US carmaker Ford Motor Co said yesterday it has signed a memorandum of understanding (MOU) with a North American subsidiary of China's top spare parts supplier Wanxiang Group for the sale of its Automotive Components Holdings' pro-shaft business.
Neapco LLC, the Wanxiang affiliate based in Pottstown, Pennsylvania, is to buy the pro-shaft operations from an Automotive Components Holdings (ACH) plant in Monroe, Michigan, Ford said in a statement.
The MOU said only one-fifth of the plant's production capacity would be required.
The plant, opened in 1929, produces drive shafts and half-shafts as well as other driveline products and catalytic converters.
Both Ford and ACH didn't reveal how much Neapco would pay for the pro-shaft business.
"This fourth MOU for an ACH business demonstrates that the ACH strategy is working," said AI Ver, ACH's chief executive officer.
The company earlier signed three MOUs with US spare parts makers Cooper-Standard Automotive Inc and Flex-N-Gate and France's Valeo SA to sell other parts of its businesses.
The MOU with Ford is the latest move made by Wanxiang, based in East China's Zhejiang Province, to branch out in the overseas market.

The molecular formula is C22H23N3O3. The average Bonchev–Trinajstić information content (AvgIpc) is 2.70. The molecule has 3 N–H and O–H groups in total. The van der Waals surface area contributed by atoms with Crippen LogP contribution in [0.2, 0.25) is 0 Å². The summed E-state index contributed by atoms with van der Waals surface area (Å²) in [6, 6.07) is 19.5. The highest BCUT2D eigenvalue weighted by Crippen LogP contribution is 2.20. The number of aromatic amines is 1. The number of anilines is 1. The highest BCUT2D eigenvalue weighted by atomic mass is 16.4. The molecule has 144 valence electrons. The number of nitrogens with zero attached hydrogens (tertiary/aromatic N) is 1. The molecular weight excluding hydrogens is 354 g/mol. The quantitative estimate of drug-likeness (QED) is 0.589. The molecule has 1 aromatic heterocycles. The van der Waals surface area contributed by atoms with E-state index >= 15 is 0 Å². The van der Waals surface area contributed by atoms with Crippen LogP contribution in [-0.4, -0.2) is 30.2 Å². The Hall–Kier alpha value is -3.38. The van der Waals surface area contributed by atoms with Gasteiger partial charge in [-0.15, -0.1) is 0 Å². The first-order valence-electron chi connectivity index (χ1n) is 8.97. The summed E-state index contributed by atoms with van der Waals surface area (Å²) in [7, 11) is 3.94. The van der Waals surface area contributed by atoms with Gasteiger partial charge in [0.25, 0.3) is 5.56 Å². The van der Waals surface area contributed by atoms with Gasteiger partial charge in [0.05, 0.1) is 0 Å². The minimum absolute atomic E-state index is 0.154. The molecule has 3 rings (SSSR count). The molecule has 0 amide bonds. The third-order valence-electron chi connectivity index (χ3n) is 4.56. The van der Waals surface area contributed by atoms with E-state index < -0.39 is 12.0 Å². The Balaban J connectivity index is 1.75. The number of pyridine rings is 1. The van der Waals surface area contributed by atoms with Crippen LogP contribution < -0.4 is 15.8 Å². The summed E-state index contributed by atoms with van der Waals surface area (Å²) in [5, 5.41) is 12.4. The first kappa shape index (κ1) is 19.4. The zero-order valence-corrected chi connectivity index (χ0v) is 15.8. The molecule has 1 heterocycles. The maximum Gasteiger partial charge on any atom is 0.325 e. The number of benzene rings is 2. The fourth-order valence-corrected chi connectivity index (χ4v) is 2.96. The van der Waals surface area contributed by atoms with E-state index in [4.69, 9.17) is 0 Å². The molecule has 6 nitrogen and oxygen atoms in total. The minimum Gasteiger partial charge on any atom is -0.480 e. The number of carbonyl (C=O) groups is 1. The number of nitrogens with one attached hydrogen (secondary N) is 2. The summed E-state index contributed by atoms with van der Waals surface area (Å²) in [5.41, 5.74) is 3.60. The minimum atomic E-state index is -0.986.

Robert Hawkey, Neapco's president, said in the statement: "Acquiring the Monroe pro-shaft business is a natural extension of our strategy of providing top quality driveline technology at world-class costs coupled with local engineering, assembly and logistics management."
Wanxiang has bought 10 overseas companies in the auto parts industry since it forayed into the US market in the 1980s.
Last August, the group's Chairman Lu Guanqiu told China Daily that it was in talks with the bankrupt US parts maker Delphi to buy part of its businesses. But no deals have been reached so far.
Zhang Xin, an auto industry analyst with Guotai & Jun'an Securities Co in Beijing, said yesterday there would be many acquisition opportunities in the United States for Chinese companies, as Ford, General Motors and Chrysler are likely to spin off more non-core businesses to cut costs. "But most important is whether they can get what they really need and assimilate the acquired know-how to improve their own competitiveness," Zhang said.
(China Daily April 5, 2007)